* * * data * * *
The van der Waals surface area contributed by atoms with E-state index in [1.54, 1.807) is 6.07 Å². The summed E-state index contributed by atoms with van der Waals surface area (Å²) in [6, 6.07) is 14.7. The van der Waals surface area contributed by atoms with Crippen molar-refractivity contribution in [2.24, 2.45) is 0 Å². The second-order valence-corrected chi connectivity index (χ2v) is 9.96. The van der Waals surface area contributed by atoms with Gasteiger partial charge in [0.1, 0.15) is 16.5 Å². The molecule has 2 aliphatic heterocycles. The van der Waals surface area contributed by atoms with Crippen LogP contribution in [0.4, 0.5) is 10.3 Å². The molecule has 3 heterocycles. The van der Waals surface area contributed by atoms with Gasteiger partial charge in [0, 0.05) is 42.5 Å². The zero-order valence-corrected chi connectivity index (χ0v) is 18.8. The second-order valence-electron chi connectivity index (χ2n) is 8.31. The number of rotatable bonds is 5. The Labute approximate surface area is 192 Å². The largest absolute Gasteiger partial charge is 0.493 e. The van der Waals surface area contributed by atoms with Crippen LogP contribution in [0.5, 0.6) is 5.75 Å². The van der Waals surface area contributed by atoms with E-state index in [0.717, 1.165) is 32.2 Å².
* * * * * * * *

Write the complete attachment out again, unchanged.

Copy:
The van der Waals surface area contributed by atoms with E-state index in [1.54, 1.807) is 6.07 Å². The summed E-state index contributed by atoms with van der Waals surface area (Å²) in [6, 6.07) is 14.7. The van der Waals surface area contributed by atoms with Crippen molar-refractivity contribution in [2.24, 2.45) is 0 Å². The second-order valence-corrected chi connectivity index (χ2v) is 9.96. The van der Waals surface area contributed by atoms with Gasteiger partial charge in [0.1, 0.15) is 16.5 Å². The molecule has 2 aliphatic heterocycles. The van der Waals surface area contributed by atoms with Crippen LogP contribution in [0.4, 0.5) is 10.3 Å². The molecule has 3 heterocycles. The van der Waals surface area contributed by atoms with Gasteiger partial charge in [0, 0.05) is 42.5 Å². The zero-order valence-corrected chi connectivity index (χ0v) is 18.8. The second-order valence-electron chi connectivity index (χ2n) is 8.31. The number of rotatable bonds is 5. The Labute approximate surface area is 192 Å². The largest absolute Gasteiger partial charge is 0.493 e. The van der Waals surface area contributed by atoms with Crippen LogP contribution in [0.5, 0.6) is 5.75 Å². The van der Waals surface area contributed by atoms with E-state index in [0.717, 1.165) is 32.2 Å².